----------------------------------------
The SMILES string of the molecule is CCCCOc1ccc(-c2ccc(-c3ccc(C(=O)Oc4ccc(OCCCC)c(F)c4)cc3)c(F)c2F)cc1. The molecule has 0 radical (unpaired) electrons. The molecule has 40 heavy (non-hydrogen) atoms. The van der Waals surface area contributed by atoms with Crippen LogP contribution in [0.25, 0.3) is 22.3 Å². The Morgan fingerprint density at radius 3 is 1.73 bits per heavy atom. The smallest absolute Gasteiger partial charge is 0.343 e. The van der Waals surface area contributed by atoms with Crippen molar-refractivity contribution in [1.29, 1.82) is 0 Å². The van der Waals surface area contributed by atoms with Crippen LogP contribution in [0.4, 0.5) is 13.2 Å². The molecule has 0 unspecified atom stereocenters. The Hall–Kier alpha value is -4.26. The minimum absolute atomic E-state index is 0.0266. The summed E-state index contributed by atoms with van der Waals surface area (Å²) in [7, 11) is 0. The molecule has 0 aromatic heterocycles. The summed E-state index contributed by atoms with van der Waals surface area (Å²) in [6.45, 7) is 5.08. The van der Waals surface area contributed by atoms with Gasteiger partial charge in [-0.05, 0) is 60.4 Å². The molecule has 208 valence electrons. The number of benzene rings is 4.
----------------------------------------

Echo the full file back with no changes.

The SMILES string of the molecule is CCCCOc1ccc(-c2ccc(-c3ccc(C(=O)Oc4ccc(OCCCC)c(F)c4)cc3)c(F)c2F)cc1. The molecule has 0 radical (unpaired) electrons. The molecule has 40 heavy (non-hydrogen) atoms. The van der Waals surface area contributed by atoms with Crippen LogP contribution in [0.25, 0.3) is 22.3 Å². The Morgan fingerprint density at radius 3 is 1.73 bits per heavy atom. The smallest absolute Gasteiger partial charge is 0.343 e. The van der Waals surface area contributed by atoms with Crippen molar-refractivity contribution in [1.29, 1.82) is 0 Å². The van der Waals surface area contributed by atoms with Crippen LogP contribution in [0.4, 0.5) is 13.2 Å². The molecule has 0 unspecified atom stereocenters. The Hall–Kier alpha value is -4.26. The minimum absolute atomic E-state index is 0.0266. The summed E-state index contributed by atoms with van der Waals surface area (Å²) in [7, 11) is 0. The molecule has 0 aromatic heterocycles. The summed E-state index contributed by atoms with van der Waals surface area (Å²) in [6.45, 7) is 5.08. The van der Waals surface area contributed by atoms with Gasteiger partial charge in [-0.05, 0) is 60.4 Å². The molecule has 208 valence electrons. The number of benzene rings is 4.